This is a rant. You’ve been warned.
So, here in Oklahoma, we just had the hottest July on record. As of today — on which the official high was 108º, although, as you can see, my iPhone insists it was 111 — there’s a statewide burn ban. I’m not too broken up about that, since I’m not currently in campfire mode and never in the habit of burning my trash.
But what does burn me up — har de har har — are the pristine, emerald green lawns I viewed when I made a trip to Vulgaria this afternoon.
What, you might be asking yourself, is Vulgaria?
Well, I’ll tell you, darling reader. Vulgaria is my term for human dwellings so ridiculously, wastefully ostentatious that they’re just vulgar.
I mean, come on — you gotta have turrets on your mansion? Really?
Actually, I’m a total hypocrite here. I love the turrets. If I had money for a mansion, you better believe I’d want it to have turrets. Two, as a matter of fact. Maybe even three. And a bastion here and there. If you don’t know what that is, I’m just gonna to let you keep thinking it’s something obscene, because I feel snarky and you have Wikipedia.
Anyway, I toured a little slice of Vulgaria in North OKC this evening. The husband, who works for a hardwood flooring wholesaler, had made a delivery there and knew I’d appreciate the architecture. Because he knows I’m a sucker for a good turret. We drove in through the exit because the entrance gate was closed. What can I say — we’re rebels.
The husband was right: I loved the architecture. It evoked all the classic beauty of Italy, the slight mystery of the English countryside, and the hominess of colonial American hearths. The masonry was perfect with its intentional haphazard look, and the turrets rose quite majestically, indeed. Each house evoked in my breast* a deeper, more fond sentiment than the last.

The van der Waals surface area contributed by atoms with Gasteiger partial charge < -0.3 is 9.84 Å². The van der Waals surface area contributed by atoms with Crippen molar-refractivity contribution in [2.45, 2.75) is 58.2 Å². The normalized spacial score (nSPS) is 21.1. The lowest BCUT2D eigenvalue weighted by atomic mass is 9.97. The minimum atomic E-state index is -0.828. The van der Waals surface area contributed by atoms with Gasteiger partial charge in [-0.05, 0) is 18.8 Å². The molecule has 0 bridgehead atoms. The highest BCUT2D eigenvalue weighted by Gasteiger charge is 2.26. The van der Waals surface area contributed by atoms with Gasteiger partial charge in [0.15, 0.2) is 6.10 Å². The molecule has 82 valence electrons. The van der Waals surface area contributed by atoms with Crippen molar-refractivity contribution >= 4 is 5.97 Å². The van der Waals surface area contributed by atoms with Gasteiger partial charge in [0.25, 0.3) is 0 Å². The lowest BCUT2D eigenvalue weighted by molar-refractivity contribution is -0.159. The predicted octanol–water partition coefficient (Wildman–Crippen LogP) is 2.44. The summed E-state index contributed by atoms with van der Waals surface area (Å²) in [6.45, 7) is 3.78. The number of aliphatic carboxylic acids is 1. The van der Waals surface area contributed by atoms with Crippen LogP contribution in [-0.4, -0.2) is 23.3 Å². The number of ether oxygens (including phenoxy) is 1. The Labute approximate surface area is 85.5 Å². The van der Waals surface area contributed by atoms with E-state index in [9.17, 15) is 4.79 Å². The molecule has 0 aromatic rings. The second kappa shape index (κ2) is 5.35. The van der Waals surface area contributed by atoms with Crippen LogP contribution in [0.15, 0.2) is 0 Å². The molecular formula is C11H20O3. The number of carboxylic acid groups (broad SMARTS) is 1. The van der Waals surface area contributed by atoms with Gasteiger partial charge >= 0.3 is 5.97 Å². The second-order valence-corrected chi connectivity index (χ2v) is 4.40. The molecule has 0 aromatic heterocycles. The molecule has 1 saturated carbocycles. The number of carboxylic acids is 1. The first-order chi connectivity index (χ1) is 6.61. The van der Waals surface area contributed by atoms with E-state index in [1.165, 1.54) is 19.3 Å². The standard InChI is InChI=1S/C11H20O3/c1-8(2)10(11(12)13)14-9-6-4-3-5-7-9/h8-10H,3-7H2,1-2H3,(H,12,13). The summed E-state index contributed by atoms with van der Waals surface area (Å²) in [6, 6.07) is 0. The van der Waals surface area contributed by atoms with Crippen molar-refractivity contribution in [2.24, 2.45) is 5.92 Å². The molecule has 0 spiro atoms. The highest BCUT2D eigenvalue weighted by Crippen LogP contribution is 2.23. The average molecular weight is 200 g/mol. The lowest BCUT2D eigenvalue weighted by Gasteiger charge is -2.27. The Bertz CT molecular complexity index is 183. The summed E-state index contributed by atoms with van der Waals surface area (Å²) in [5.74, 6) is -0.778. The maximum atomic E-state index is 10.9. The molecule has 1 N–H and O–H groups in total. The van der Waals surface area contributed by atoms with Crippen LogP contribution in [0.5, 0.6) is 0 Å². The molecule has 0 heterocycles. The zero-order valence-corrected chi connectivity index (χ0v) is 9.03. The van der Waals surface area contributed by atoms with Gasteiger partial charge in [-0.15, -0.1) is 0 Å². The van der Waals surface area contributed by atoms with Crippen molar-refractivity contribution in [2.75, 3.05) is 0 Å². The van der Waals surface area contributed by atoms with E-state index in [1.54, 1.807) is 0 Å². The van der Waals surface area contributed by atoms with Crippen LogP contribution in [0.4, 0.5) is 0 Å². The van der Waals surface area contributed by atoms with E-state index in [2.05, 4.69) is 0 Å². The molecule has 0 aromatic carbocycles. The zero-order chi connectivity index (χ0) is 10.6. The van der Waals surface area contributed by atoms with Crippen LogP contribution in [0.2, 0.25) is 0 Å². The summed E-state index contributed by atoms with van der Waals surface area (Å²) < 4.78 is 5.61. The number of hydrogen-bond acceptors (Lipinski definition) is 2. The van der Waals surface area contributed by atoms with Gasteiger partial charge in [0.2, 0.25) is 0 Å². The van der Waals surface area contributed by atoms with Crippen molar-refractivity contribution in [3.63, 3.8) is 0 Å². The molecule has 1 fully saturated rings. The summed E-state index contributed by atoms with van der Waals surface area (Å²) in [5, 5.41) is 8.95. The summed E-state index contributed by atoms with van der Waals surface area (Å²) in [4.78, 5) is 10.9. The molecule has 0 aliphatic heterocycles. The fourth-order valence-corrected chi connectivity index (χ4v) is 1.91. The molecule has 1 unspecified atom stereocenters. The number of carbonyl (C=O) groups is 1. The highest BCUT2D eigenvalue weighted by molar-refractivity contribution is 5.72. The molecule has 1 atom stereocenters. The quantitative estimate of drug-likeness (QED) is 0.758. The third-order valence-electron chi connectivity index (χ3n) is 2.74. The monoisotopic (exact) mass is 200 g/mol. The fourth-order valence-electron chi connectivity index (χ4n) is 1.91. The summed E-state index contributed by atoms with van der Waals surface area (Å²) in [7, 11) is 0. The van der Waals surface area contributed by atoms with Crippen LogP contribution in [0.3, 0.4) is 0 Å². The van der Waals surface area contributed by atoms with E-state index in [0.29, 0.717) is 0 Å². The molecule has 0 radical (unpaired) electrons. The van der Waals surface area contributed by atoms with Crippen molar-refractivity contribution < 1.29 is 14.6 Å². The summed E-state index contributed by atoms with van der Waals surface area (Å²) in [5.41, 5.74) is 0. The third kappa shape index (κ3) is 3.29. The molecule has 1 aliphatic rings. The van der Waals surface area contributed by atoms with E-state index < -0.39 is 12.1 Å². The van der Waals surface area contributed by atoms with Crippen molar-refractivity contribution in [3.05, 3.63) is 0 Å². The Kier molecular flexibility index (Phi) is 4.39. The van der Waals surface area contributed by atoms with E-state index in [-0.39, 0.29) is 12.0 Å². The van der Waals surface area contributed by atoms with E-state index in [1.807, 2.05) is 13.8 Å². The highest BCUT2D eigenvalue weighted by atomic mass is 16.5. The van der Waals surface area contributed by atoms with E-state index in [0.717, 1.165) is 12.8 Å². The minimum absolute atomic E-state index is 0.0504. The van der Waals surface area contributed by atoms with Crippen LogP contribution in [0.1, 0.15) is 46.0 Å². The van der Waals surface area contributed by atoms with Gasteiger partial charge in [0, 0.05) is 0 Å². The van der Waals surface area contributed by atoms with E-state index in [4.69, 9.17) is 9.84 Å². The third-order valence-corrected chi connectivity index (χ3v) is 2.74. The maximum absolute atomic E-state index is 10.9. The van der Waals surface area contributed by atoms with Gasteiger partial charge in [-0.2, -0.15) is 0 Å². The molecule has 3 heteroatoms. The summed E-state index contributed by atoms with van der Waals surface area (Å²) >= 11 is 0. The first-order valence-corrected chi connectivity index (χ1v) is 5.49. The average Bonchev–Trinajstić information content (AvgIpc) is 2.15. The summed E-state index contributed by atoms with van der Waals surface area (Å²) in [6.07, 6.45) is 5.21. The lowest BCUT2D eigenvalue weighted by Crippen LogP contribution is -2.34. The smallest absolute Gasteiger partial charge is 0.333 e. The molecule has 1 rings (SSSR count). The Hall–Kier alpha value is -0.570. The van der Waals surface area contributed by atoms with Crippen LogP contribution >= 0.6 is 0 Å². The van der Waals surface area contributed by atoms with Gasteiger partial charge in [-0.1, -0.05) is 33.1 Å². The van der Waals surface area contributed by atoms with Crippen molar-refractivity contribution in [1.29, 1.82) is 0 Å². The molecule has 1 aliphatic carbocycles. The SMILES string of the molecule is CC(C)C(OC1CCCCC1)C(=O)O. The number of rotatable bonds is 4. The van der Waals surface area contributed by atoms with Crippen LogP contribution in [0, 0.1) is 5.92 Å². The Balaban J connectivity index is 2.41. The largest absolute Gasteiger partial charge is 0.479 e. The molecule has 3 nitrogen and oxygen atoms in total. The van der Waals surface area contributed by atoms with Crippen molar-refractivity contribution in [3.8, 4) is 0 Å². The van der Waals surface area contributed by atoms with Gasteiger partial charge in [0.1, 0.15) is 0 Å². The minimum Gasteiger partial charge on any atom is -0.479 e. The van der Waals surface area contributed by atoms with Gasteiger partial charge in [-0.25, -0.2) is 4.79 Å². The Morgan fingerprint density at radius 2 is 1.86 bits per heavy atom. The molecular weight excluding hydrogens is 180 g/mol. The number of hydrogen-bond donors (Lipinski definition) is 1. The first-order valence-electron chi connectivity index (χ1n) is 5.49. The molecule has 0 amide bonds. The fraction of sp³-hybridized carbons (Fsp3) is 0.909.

But I wasn’t so fond of their lawns.
You see, all of their lawns looked to have grown in lush, green Ireland — not blistering hot Oklahoma. And several home owners had decided to run their sprinklers.
After it rained this afternoon.
Granted, it wasn’t much rain. From what I’ve researched, it was officially 0.33 inches. That’s not a lot. Especially when you’re in a drought.
The Vulgarians decided to ignore the fact that there was water falling from the sky and, instead, get water from a hose and put it on their yards. Why, you ask, is this a big deal?
Actually, I suppose some of you are asking yourselves why I’m making a big deal out of any of this at all.
Well, lemme tell ya.
There’s this thing called Lake Hefner. It’s a body of water smack dab in the middle of OKC. The lake is where the Vulgarians are getting the water for their emerald lawns.
That lake is also the place where my drinking water comes from.
When I was at the lake two days ago, the water line was about 150 feet from shore.
Maybe I don’t understand how utilities work. Maybe the City of Oklahoma City has done all that’s necessary by leaving messages on everyone’s voicemail only to water lawns on odd-numbered days if your address is odd-numbered, even days if your address is even. Maybe I’m begrudging the Vulgarians their prize-winning grass for no other reason than that I can’t afford to water the lawn of my rent house.
Maybe I’m just being snarky for no reason at all.
But I keep thinking about that distant water line at Lake Hefner. I’m remembering the Wishing Well Water Walk I participated in a couple of years ago. I’m thinking about how money for turrets and pretty lawns could be going to help people. I’m pondering the fact that, considering the national debt, every U.S. citizen carries an average debt of $46,712.00 — and people still care to spend money on what their grass looks like.
I’m shutting off the water while I soap up in the shower. It’s not much, but it makes me feel better.
*No. You may not evoke anything. So stop thinking that. ; )